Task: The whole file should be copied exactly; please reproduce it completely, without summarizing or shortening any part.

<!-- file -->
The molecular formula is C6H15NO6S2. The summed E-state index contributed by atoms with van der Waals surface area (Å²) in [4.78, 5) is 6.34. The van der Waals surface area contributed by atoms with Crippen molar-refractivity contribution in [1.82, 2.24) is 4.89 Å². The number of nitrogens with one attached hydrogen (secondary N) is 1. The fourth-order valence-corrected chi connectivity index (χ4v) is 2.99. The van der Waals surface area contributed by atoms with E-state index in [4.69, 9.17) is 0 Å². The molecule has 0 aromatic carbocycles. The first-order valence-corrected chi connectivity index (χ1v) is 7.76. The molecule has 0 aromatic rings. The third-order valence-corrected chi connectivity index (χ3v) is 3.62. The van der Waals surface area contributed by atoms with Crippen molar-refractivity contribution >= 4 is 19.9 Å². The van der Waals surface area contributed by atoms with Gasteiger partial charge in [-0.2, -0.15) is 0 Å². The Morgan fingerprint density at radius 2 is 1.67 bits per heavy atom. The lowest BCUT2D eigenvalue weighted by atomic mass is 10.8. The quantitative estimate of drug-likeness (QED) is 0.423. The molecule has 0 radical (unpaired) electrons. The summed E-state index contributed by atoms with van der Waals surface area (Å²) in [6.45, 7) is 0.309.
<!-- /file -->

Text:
The molecular formula is C6H15NO6S2. The summed E-state index contributed by atoms with van der Waals surface area (Å²) in [4.78, 5) is 6.34. The van der Waals surface area contributed by atoms with Crippen molar-refractivity contribution in [1.82, 2.24) is 4.89 Å². The number of nitrogens with one attached hydrogen (secondary N) is 1. The fourth-order valence-corrected chi connectivity index (χ4v) is 2.99. The van der Waals surface area contributed by atoms with E-state index in [4.69, 9.17) is 0 Å². The molecule has 0 aromatic carbocycles. The first-order valence-corrected chi connectivity index (χ1v) is 7.76. The molecule has 0 aromatic rings. The third-order valence-corrected chi connectivity index (χ3v) is 3.62. The van der Waals surface area contributed by atoms with Crippen molar-refractivity contribution >= 4 is 19.9 Å². The van der Waals surface area contributed by atoms with Gasteiger partial charge in [-0.2, -0.15) is 0 Å². The Morgan fingerprint density at radius 2 is 1.67 bits per heavy atom. The lowest BCUT2D eigenvalue weighted by atomic mass is 10.8. The quantitative estimate of drug-likeness (QED) is 0.423. The molecule has 0 radical (unpaired) electrons. The summed E-state index contributed by atoms with van der Waals surface area (Å²) in [6.45, 7) is 0.309.